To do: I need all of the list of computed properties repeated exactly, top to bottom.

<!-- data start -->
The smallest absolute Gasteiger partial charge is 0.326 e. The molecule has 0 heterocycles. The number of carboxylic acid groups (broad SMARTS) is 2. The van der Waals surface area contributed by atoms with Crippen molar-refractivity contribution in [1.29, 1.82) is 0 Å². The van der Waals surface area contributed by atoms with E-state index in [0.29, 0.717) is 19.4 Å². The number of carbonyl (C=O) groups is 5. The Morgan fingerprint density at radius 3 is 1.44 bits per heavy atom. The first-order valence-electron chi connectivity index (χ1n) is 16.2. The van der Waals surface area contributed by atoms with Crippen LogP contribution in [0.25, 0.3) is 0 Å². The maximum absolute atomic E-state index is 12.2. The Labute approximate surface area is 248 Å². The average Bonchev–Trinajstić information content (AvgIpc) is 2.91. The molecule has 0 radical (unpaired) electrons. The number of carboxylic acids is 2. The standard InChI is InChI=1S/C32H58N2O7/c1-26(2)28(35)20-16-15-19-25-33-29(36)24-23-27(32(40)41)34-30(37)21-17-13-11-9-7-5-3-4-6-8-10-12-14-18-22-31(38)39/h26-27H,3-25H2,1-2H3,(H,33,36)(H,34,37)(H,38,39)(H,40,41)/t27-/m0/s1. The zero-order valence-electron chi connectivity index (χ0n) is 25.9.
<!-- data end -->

The smallest absolute Gasteiger partial charge is 0.326 e. The molecule has 0 heterocycles. The number of carboxylic acid groups (broad SMARTS) is 2. The van der Waals surface area contributed by atoms with Crippen molar-refractivity contribution in [1.29, 1.82) is 0 Å². The van der Waals surface area contributed by atoms with E-state index in [0.29, 0.717) is 19.4 Å². The number of carbonyl (C=O) groups is 5. The Morgan fingerprint density at radius 3 is 1.44 bits per heavy atom. The first-order valence-electron chi connectivity index (χ1n) is 16.2. The van der Waals surface area contributed by atoms with Crippen LogP contribution in [0.25, 0.3) is 0 Å². The maximum absolute atomic E-state index is 12.2. The Labute approximate surface area is 248 Å². The average Bonchev–Trinajstić information content (AvgIpc) is 2.91. The molecule has 0 radical (unpaired) electrons. The number of carboxylic acids is 2. The standard InChI is InChI=1S/C32H58N2O7/c1-26(2)28(35)20-16-15-19-25-33-29(36)24-23-27(32(40)41)34-30(37)21-17-13-11-9-7-5-3-4-6-8-10-12-14-18-22-31(38)39/h26-27H,3-25H2,1-2H3,(H,33,36)(H,34,37)(H,38,39)(H,40,41)/t27-/m0/s1. The zero-order valence-electron chi connectivity index (χ0n) is 25.9.